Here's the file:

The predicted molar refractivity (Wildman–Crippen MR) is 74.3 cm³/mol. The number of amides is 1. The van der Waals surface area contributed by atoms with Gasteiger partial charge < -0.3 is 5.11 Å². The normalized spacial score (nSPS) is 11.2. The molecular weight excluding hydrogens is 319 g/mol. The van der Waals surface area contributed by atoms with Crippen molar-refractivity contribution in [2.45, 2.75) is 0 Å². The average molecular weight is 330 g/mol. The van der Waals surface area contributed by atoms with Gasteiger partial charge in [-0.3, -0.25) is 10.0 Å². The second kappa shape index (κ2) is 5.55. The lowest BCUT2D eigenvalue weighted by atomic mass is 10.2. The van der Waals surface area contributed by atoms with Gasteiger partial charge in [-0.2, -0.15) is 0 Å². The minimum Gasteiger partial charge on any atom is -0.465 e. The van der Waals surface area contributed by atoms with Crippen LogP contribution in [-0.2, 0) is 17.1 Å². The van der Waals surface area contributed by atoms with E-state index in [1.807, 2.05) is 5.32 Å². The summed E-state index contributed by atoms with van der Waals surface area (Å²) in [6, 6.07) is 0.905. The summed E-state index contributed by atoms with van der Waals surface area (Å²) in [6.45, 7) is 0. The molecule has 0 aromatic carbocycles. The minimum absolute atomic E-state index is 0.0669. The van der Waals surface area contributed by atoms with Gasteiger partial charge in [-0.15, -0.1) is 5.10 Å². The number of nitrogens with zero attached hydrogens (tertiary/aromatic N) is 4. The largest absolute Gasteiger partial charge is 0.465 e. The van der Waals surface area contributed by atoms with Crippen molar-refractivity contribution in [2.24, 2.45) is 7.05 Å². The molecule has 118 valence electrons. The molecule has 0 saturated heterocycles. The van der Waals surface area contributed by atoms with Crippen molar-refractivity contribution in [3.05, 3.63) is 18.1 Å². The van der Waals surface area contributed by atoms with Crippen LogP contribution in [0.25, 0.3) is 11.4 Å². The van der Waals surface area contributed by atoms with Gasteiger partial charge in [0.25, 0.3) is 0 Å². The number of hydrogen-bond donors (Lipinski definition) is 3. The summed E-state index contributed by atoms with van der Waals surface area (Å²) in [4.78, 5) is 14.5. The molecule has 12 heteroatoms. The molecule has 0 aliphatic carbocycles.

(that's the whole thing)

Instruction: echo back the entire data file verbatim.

The predicted molar refractivity (Wildman–Crippen MR) is 74.3 cm³/mol. The number of amides is 1. The van der Waals surface area contributed by atoms with Gasteiger partial charge < -0.3 is 5.11 Å². The normalized spacial score (nSPS) is 11.2. The molecular weight excluding hydrogens is 319 g/mol. The van der Waals surface area contributed by atoms with Crippen molar-refractivity contribution in [2.45, 2.75) is 0 Å². The average molecular weight is 330 g/mol. The van der Waals surface area contributed by atoms with Gasteiger partial charge in [-0.3, -0.25) is 10.0 Å². The second kappa shape index (κ2) is 5.55. The lowest BCUT2D eigenvalue weighted by atomic mass is 10.2. The van der Waals surface area contributed by atoms with Gasteiger partial charge in [-0.2, -0.15) is 0 Å². The minimum Gasteiger partial charge on any atom is -0.465 e. The van der Waals surface area contributed by atoms with Crippen LogP contribution in [-0.2, 0) is 17.1 Å². The van der Waals surface area contributed by atoms with E-state index in [1.807, 2.05) is 5.32 Å². The summed E-state index contributed by atoms with van der Waals surface area (Å²) in [6, 6.07) is 0.905. The summed E-state index contributed by atoms with van der Waals surface area (Å²) in [6.45, 7) is 0. The molecule has 0 aromatic carbocycles. The minimum absolute atomic E-state index is 0.0669. The van der Waals surface area contributed by atoms with Gasteiger partial charge in [-0.15, -0.1) is 5.10 Å². The number of nitrogens with zero attached hydrogens (tertiary/aromatic N) is 4. The largest absolute Gasteiger partial charge is 0.465 e. The van der Waals surface area contributed by atoms with Crippen molar-refractivity contribution in [2.24, 2.45) is 7.05 Å². The molecule has 118 valence electrons. The molecule has 0 saturated heterocycles. The van der Waals surface area contributed by atoms with Crippen molar-refractivity contribution in [3.05, 3.63) is 18.1 Å². The van der Waals surface area contributed by atoms with Crippen LogP contribution in [0.25, 0.3) is 11.4 Å². The van der Waals surface area contributed by atoms with Gasteiger partial charge in [0.25, 0.3) is 0 Å². The number of hydrogen-bond donors (Lipinski definition) is 3. The summed E-state index contributed by atoms with van der Waals surface area (Å²) in [4.78, 5) is 14.5. The molecule has 12 heteroatoms. The molecule has 0 aliphatic carbocycles.